SQL Server 2005: Comments about cryptographic keys and their encryptions


I want to collect here some basic facts about the encryptions of the various cryptographic keys in SQL Server 2005:


 – a database master key (DbMK) must always have at least one password encryption, but it can have more than one. Also, by default, the DbMK has a second encryption using the service master key (SMK). Encryptions of the DbMK are managed using ALTER MASTER KEY <…> ADD/DROP ENCRYPTION BY <…>.


 – a certificate can have the private key either encrypted by a password or encrypted by the DbMK. A certificate is protected by only one encryption at a time. The encryption method for the private key can be changed using ALTER CERTIFICATE <…> WITH PRIVATE KEY (DECRYPTION BY/ENCRYPTION BY PASSWORD = <…>). For example, if a certificate’s private key is protected by the DbMK and we want to use a password instead, we can use:


   ALTER CERTIFICATE cert_name WITH PRIVATE KEY (ENCRYPTION BY PASSWORD = password)


If we want to switch back to the DbMK encryption, we can issue:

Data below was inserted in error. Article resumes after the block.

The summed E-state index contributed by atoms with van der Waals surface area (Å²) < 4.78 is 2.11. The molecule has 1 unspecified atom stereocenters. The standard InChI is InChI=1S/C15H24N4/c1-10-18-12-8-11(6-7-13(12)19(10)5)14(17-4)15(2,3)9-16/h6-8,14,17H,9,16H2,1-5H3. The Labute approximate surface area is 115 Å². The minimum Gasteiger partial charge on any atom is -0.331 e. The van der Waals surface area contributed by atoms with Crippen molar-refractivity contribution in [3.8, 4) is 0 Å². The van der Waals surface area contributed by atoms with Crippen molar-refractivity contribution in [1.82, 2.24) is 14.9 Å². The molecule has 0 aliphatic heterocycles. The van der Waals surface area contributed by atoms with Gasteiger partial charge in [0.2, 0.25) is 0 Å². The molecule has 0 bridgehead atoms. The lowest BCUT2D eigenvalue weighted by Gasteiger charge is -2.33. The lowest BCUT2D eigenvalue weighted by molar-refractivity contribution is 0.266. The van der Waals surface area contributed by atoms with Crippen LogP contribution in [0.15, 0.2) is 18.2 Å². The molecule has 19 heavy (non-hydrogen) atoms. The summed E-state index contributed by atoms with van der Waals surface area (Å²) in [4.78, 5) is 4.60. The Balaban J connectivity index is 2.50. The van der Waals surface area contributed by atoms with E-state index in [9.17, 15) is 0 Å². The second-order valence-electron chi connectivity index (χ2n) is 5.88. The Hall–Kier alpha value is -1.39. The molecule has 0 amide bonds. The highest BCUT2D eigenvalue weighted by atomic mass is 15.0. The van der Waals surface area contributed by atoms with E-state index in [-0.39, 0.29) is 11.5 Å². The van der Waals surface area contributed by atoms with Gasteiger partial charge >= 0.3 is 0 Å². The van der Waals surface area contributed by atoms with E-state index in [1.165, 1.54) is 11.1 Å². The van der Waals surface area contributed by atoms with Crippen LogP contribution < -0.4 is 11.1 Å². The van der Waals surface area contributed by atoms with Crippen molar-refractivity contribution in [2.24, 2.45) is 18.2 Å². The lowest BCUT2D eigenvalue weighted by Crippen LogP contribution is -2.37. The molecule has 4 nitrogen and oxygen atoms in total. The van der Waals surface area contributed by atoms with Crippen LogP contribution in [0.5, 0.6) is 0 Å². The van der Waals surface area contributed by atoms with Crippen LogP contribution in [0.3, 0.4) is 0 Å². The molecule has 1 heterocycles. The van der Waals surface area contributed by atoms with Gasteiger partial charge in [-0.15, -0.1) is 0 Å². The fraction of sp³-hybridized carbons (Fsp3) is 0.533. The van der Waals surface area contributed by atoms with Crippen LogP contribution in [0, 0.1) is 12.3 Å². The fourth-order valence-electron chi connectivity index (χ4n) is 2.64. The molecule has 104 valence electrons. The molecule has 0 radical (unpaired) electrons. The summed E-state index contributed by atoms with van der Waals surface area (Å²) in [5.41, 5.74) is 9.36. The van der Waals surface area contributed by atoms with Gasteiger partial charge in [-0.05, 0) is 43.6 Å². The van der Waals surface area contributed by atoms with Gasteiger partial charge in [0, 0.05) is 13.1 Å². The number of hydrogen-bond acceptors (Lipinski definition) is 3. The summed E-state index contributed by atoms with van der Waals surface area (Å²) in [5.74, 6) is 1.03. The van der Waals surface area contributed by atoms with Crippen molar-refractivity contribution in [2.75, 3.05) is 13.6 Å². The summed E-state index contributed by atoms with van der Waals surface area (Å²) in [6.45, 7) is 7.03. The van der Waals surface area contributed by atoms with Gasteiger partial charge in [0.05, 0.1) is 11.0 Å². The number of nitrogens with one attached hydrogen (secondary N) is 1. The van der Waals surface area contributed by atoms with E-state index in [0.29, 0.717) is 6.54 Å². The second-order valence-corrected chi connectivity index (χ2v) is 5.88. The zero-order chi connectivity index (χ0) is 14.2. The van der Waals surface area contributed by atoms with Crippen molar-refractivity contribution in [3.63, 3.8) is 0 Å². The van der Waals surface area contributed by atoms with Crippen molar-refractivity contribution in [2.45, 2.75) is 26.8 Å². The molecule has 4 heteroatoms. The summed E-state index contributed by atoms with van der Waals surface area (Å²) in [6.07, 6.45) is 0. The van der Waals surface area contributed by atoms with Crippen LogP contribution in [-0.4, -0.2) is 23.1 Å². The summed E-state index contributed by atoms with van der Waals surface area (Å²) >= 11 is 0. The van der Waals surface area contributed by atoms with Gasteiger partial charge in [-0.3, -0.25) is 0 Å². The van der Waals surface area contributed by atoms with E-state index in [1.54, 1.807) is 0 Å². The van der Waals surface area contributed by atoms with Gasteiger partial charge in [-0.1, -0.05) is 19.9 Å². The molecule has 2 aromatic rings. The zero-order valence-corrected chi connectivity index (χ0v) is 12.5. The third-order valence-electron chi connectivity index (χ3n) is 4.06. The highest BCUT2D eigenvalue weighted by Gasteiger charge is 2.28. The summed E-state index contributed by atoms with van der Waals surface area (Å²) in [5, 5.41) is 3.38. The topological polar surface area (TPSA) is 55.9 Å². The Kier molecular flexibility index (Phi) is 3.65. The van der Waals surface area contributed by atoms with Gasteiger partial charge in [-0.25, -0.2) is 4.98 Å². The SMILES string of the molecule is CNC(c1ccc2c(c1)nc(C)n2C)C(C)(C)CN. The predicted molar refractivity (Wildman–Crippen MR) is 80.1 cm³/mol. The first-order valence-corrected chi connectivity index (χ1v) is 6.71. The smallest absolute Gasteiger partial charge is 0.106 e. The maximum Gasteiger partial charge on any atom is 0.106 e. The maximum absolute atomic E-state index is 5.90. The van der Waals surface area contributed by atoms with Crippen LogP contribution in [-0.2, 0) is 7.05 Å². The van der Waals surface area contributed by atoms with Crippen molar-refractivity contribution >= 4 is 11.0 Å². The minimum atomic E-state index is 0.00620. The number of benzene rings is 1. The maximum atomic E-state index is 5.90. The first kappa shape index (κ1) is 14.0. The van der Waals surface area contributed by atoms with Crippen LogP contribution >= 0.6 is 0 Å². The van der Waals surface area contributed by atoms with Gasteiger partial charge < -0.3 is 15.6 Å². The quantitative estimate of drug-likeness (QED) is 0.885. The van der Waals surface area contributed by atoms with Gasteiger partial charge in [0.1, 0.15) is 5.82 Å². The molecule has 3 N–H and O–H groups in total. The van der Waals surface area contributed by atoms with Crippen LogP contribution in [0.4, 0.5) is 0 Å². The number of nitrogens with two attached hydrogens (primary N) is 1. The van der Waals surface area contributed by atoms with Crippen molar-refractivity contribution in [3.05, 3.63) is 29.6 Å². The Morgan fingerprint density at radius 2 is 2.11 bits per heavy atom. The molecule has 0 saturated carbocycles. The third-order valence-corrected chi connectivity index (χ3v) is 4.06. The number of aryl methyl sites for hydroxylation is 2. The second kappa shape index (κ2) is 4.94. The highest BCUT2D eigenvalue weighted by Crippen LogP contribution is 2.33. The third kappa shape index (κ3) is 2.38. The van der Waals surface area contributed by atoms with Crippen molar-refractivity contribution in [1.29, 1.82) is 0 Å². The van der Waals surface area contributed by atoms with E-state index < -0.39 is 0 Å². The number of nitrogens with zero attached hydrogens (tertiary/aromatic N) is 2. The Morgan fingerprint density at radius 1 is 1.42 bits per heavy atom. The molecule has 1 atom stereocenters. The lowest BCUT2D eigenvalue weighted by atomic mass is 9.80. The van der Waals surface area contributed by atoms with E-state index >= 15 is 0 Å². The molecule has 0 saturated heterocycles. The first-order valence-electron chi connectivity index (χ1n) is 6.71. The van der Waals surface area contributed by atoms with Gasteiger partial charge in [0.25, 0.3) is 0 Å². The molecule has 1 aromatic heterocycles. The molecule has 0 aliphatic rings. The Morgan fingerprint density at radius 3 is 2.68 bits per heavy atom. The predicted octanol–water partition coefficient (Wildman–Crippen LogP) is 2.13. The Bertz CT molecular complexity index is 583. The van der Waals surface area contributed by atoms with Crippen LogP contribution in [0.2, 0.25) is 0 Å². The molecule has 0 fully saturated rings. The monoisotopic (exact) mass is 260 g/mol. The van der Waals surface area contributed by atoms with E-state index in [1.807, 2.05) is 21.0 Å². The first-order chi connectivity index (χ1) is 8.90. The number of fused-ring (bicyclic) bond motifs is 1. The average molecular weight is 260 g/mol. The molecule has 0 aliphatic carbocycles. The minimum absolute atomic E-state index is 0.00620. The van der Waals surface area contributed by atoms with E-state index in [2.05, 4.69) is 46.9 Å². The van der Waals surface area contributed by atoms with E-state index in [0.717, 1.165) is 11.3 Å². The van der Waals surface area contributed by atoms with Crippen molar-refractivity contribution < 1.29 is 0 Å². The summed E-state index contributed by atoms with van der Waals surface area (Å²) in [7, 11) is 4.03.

ALTER CERTIFICATE cert_name WITH PRIVATE KEY (DECRYPTION BY PASSWORD = password)


 – an asymmetric key works like a certificate.


 – a symmetric key can have multiple encryptions by passwords, asymmetric keys, or certificates. The only restriction here is that there must be at least one encryption.


Update (12/07/2005): I omitted to specify that symmetric keys can be encrypted also by other symmetric keys and that they cannot be encrypted using the database master key. 

Comments (2)

  1. saud says:

    can you create multiple symmetric keys with the same encryption

  2. lcris says:

    Yes, two distinct symmetric keys can have the same encryption. For example, the same certificate could encrypt two different symmetric keys.